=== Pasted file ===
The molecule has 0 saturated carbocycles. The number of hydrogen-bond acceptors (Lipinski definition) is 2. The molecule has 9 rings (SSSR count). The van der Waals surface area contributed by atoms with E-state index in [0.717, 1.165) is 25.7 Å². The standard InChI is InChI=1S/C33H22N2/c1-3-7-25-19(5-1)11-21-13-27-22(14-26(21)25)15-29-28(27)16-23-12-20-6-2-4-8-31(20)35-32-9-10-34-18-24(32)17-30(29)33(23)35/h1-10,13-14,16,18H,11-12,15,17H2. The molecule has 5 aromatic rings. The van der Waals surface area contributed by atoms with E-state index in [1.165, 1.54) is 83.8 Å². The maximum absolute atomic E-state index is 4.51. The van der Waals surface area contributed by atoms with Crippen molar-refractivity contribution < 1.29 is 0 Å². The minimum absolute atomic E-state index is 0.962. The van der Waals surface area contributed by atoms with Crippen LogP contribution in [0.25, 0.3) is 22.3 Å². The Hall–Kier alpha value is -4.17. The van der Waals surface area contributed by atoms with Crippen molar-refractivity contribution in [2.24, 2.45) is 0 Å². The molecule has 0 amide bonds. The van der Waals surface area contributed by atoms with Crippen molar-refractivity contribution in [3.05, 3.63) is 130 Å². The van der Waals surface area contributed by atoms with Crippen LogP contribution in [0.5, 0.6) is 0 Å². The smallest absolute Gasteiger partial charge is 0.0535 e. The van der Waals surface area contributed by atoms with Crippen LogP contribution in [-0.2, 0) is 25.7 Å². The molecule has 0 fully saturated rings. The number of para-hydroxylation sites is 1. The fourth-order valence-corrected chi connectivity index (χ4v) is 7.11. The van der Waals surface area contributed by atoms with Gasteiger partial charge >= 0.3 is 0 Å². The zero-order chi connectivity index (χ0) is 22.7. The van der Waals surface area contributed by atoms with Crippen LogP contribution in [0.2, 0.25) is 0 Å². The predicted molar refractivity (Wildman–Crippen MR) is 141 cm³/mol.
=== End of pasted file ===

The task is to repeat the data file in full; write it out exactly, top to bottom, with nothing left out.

The molecule has 0 saturated carbocycles. The number of hydrogen-bond acceptors (Lipinski definition) is 2. The molecule has 9 rings (SSSR count). The van der Waals surface area contributed by atoms with E-state index in [0.717, 1.165) is 25.7 Å². The standard InChI is InChI=1S/C33H22N2/c1-3-7-25-19(5-1)11-21-13-27-22(14-26(21)25)15-29-28(27)16-23-12-20-6-2-4-8-31(20)35-32-9-10-34-18-24(32)17-30(29)33(23)35/h1-10,13-14,16,18H,11-12,15,17H2. The molecule has 5 aromatic rings. The van der Waals surface area contributed by atoms with E-state index in [1.165, 1.54) is 83.8 Å². The maximum absolute atomic E-state index is 4.51. The van der Waals surface area contributed by atoms with Crippen molar-refractivity contribution < 1.29 is 0 Å². The minimum absolute atomic E-state index is 0.962. The van der Waals surface area contributed by atoms with Crippen LogP contribution in [0.25, 0.3) is 22.3 Å². The Hall–Kier alpha value is -4.17. The van der Waals surface area contributed by atoms with Crippen molar-refractivity contribution in [2.24, 2.45) is 0 Å². The molecule has 0 amide bonds. The van der Waals surface area contributed by atoms with Crippen molar-refractivity contribution in [3.05, 3.63) is 130 Å². The van der Waals surface area contributed by atoms with Crippen LogP contribution in [0.5, 0.6) is 0 Å². The smallest absolute Gasteiger partial charge is 0.0535 e. The van der Waals surface area contributed by atoms with Crippen LogP contribution in [-0.2, 0) is 25.7 Å². The molecule has 0 fully saturated rings. The number of para-hydroxylation sites is 1. The fourth-order valence-corrected chi connectivity index (χ4v) is 7.11. The van der Waals surface area contributed by atoms with Gasteiger partial charge >= 0.3 is 0 Å². The zero-order chi connectivity index (χ0) is 22.7. The van der Waals surface area contributed by atoms with Crippen LogP contribution in [0.2, 0.25) is 0 Å². The predicted molar refractivity (Wildman–Crippen MR) is 141 cm³/mol.